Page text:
"dark comedy laced with pathos"
by Aline Waites for remotegoat on 16/02/14

Arthur Przybyszewski, son of Polish immigrants runs a donut shop in Chicago. The play focuses on his relationship with his young African American assistant Franco Wicks who wants to update the shop and turn it into a place more suitable for students and intellectuals who are currently deserting the independent shop for Starbucks. Both have their own ideas about what constitutes The American Dream. He wants music and popular healthy foods. ’Poets can’t pay the rent but they can afford to drink coffee’. He also wants to smarten Arthur up so that he can woo the attractive policewoman Randy, but Arthur is resistant to personal change and likes the shop the way it is – with its strange assortment of regular patrons, The police officers Sarah Ball and Alexander James Simon and Lady Boyle – an old bag lady played by Amanda Walker.
Letts has written a darkly comic and witty script with a great assortment of characters and occasional soliloquies to audience by Arthur, telling of his past life. He is a radical pacifist - who evaded the draft, refused to go to war and thinks maybe he is a coward.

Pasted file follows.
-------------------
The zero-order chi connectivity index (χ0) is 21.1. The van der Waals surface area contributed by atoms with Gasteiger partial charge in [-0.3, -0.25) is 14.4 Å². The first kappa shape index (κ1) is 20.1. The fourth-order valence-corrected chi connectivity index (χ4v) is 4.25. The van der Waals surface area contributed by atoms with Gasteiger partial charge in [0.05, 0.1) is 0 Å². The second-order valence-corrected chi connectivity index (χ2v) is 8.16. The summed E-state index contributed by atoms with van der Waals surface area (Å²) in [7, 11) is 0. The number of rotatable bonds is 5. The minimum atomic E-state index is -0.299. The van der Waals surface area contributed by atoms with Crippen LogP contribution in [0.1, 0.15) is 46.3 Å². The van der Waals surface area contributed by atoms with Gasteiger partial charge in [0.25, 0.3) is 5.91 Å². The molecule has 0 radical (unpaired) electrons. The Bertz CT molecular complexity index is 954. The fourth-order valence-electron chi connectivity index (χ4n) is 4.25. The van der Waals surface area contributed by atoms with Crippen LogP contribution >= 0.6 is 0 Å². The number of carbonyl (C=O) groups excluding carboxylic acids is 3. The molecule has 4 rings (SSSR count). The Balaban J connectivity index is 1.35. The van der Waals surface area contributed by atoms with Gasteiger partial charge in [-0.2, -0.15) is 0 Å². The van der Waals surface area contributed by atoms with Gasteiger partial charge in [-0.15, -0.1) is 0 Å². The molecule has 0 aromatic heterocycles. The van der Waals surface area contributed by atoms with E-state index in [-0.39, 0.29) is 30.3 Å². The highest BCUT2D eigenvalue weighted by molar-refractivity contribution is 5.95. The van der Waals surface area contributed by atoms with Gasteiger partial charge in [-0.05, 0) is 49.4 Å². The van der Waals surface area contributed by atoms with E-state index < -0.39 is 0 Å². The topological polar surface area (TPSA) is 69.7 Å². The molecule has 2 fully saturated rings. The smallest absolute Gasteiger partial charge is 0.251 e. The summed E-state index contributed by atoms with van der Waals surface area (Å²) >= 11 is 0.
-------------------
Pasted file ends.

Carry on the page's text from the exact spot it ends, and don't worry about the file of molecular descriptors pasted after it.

At the top of the play, vandals have broken into the shop, writing graffiti over the walls and breaking up the furniture. The police are called by his neighbour Max Tarazov from Russia who owns the video shop next door and wants to buy the donut shop in order to extend his empire. ’Donuts is like Videotape’ he says ‘It’s over’
Arthur is played by the very lovely Michael Mullen who has exactly the right laissez- faire attitude and appearance for the role and gives an outstanding performance. His assistant – student and writer, Marco is played by Jonathan Livingstone and he too is magnificently cast in this role – fearsome with a childlike energy and vital charisma.
Of course, they both have their setbacks, Arthur is unable to follow his dream and Marco is an addictive gambler and in trouble with mobsters – played by David Partridge as Luther and his brutal sidekick Kevin played by Tom Shepherd. They are both presentable men who only use force ‘when necessary’.
The diminutive Nick Cavaliere plays Max with a wonderfully funny Russian accent and he too has a sidekick, the exceptionally tall and blonde TJ Nelson.
The play is a comedy laced with pathos and violence with evocative design by Fly Davis and sensitively directed by Ned Bennett.

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